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   St. Robert Bellarmine

On Papal Authority

  Chapter 3  
That the Pope is not Master of the Whole Christian World.

Now to discuss what we proposed as a second consideration: that the Pope is not the Master of the whole Christian world. Hugh of St. Victor teaches (in the second book of his "De Sacramentis," Part II, chapter 4): "Earthly power has as its head the King, spiritual power, the Supreme Pontiff. And, even more clearly, John Driedo, in his work on Christian Liberty, chapter 2: "Christ," he says, "when He placed Peter as Pastor over the universal Church, did not at the same time give him temporal power over the whole Church, nor did He withdraw from emperors and kings their domains, nor did He will that all regal power as well as ecclesiastical power be derived and descend from the power of Peter." The same view is that of many others. And it is proved, first, because, if the arrangement were as they would have it, and indeed by divine law, it should be clear from the Scriptures or certainly from Apostolic Tradition: from Scripture, we have nothing, except the keys to the kingdom of heaven that were given to Peter: there is no mention of keys to the kingdoms of earth; the adversaries adduce no Apostolic Tradition. Moreover, Christ did not withdraw, nor does he take kingdoms from those to whom they belong; for Christ did not come to destroy those things that are in good condition but to perfect them; therefore, when a king becomes a Christian, he does not lose the earthly kingdom which he rightfully obtained but acquires a new right to an eternal kingdom: otherwise, the bounty of Christ would be a burden to kings, and grace would destroy nature. And this view is confirmed by the hymn of Sedulius: "What do you fear, enemy Herod, from Christ's coming? He who bestows heavenly kingdoms does not wrest away earthly kingdoms."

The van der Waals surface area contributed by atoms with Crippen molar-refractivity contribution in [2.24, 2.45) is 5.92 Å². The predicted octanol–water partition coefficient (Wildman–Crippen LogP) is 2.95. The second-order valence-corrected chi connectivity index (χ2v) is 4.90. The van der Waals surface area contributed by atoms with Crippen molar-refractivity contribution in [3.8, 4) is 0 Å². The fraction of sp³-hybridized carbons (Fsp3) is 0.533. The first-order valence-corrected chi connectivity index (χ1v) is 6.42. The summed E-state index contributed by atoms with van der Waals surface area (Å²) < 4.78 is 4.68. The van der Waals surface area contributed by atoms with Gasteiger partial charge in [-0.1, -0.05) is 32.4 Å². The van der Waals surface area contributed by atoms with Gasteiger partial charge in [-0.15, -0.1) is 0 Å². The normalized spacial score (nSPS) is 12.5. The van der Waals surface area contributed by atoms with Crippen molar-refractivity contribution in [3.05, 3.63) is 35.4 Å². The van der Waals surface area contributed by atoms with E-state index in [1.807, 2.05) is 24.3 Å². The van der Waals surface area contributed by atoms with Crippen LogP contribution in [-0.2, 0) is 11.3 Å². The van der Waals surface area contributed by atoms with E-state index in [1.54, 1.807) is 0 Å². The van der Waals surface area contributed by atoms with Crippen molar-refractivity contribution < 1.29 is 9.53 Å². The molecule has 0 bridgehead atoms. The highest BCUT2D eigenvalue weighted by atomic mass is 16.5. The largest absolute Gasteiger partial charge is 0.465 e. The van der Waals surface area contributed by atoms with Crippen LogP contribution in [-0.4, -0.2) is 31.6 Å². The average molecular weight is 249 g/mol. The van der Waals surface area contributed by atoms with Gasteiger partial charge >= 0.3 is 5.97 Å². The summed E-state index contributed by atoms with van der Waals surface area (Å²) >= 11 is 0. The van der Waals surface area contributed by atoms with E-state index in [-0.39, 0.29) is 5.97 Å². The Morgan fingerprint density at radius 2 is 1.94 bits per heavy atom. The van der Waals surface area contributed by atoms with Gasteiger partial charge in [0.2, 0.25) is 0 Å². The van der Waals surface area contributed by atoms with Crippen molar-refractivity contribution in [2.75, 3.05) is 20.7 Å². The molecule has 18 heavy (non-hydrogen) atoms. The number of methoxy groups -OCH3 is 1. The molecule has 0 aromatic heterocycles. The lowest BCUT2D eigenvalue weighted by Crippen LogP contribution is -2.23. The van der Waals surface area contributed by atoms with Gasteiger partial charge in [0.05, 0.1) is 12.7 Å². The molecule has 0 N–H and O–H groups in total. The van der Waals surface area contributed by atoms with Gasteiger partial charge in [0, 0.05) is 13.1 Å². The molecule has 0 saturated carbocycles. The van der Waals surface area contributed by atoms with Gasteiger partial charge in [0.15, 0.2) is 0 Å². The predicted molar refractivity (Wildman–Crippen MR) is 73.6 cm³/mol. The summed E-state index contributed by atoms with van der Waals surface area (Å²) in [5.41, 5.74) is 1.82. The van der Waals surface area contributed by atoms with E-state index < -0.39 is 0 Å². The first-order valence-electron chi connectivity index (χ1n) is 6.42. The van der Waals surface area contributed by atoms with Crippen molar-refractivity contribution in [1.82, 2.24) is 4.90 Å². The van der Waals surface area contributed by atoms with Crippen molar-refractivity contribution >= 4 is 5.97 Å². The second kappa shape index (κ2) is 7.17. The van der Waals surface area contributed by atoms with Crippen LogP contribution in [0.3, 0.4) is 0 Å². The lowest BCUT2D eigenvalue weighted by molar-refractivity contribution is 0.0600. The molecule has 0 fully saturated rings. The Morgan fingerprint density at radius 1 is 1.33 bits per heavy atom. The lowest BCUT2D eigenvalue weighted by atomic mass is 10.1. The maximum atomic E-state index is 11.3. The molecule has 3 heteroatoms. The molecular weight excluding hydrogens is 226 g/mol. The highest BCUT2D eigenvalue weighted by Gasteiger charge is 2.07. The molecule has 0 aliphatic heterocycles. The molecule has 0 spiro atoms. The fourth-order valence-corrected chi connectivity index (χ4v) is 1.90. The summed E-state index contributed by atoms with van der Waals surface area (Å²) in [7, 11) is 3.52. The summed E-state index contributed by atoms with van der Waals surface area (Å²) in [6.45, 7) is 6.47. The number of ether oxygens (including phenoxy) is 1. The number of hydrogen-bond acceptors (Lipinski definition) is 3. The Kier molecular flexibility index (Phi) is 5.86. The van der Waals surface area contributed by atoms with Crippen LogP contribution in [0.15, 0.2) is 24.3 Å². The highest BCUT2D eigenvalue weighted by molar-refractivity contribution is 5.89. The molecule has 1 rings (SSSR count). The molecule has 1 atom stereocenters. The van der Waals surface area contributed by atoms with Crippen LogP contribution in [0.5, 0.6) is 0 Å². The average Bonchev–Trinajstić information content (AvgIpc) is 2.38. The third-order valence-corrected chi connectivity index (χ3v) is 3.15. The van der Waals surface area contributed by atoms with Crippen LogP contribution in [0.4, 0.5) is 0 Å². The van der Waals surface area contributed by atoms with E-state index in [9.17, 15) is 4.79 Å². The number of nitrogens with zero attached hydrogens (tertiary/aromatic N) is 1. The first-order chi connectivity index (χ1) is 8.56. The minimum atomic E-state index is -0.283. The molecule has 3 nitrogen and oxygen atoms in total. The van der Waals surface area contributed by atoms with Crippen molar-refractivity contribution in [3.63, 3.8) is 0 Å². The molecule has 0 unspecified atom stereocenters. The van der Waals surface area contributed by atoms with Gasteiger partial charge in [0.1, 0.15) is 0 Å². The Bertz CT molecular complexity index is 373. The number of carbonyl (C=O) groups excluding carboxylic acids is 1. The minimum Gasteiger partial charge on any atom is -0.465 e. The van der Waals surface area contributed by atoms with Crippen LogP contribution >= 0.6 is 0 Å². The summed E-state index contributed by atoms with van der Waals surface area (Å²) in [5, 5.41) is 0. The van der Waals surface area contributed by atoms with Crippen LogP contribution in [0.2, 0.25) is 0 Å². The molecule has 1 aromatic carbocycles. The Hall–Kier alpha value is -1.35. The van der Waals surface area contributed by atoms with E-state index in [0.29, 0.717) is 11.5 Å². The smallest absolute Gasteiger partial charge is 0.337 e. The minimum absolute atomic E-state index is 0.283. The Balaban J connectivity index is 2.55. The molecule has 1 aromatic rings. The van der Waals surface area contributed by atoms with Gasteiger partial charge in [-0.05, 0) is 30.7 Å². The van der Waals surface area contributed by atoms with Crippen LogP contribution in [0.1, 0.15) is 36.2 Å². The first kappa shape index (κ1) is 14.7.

The same is true if the Pope were the Master of the whole Christian World; thus, individual Bishops are princes with temporal power over the towns subject to their episcopacys; if, indeed, what the Pope is in the universal Church, each bishop is in his particular church: that is, just as the Pope is the true head and Pastor of the universal Church, so a bishop is the Pastor and head of a particular diocese. But Bishops are princes of [some] towns where they are bishops, which adversaries refuse to concede. Whence Ambrose: "If the Emperor asks for tribute, it is not denied, the fields of the Church surrender it." And, further on, "That the imperial tax belongs to Caesar is not denied. The Church is God's and ought not to be assigned to Caesar." And in a letter of Athanasius, the Bishop Hosius says to the Emperor: 'To you God entrusted imperial rule, but to us Christ entrusted what belongs to the Church.'"